At the end of the holiday season, some folks may find themselves with an abundance of gift cards, not quite sure what to do with them.
Some of these cards might be specific to certain retailers, taking the guesswork and decision-making out of where to spend these gifted funds and how much to use at once. But in the case of Visa gift cards, essentially temporary debit cards, the choices become wider and more varied.
Instead of fumbling at checkout with multiple forms of payment and multiple cards, shoppers can combine their Visa gift cards with digital wallets like Cashapp or Venmo to transfer the funds to their checking account or personal debit card.
In a video posted to TikTok by user @lavitavirginia that has garnered over 5.6 million views as of Saturday, the content creator shares her hack for getting those gifted funds straight to her bank account.
“Here’s how you transfer your Visa gift card that you got for Christmas into your bank account,” she says in the video. “You’re going to add that gift card into your Venmo or Cashapp or whatever, and then you’re just going to transfer the balance to your bank account.”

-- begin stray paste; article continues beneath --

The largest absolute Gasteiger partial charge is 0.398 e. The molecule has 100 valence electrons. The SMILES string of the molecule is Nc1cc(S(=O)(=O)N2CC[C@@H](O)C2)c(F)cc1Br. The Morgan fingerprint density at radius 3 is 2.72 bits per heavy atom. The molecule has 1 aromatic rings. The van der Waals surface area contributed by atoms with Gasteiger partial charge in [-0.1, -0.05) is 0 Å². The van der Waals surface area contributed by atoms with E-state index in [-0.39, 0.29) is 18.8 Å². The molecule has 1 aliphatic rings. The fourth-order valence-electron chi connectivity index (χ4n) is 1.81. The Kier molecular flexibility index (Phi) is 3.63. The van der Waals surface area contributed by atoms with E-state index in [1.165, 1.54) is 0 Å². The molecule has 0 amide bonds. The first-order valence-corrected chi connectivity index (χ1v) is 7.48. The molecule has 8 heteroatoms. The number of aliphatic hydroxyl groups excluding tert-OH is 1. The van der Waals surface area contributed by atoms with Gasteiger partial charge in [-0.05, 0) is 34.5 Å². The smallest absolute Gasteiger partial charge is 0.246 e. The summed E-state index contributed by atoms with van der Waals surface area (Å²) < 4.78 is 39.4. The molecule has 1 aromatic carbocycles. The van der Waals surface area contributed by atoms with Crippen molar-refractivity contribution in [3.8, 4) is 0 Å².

The Daily Dot has reached out to @lavitavirginia via TikTok direct message regarding the video.
However, some viewers shared in the comments section that the method did not work for them, as their zip code is designated as incorrect by these digital wallets.
“It doesn’t work for me :/ it wants a zip code and when I put it in it says invalid,” one commenter wrote.
“On Venmo it tells me I have an incorrect ZIP Code,” another said. “What ZIP Code do you use for a Visa gift card?”
“I’ve tried this numerous times and it says my zipcode is wrong,” another echoed.
A potential solution put forth by another viewer is to access the card issuer’s website and register the recipient’s address as the mailing address for the card.
Some viewers commented with some suggestions for what the Visa card might be used for after the funds have been transferred over, as the card number is likely valid until its expiration.
“And then save that empty card and use it for free trials that require a card so it can’t actually pull any money next month and automatically cancels,” one commenter wrote.
“Keep like $5 on it,” another suggested. “Most places now will try and charge $1 to make sure there is money available.”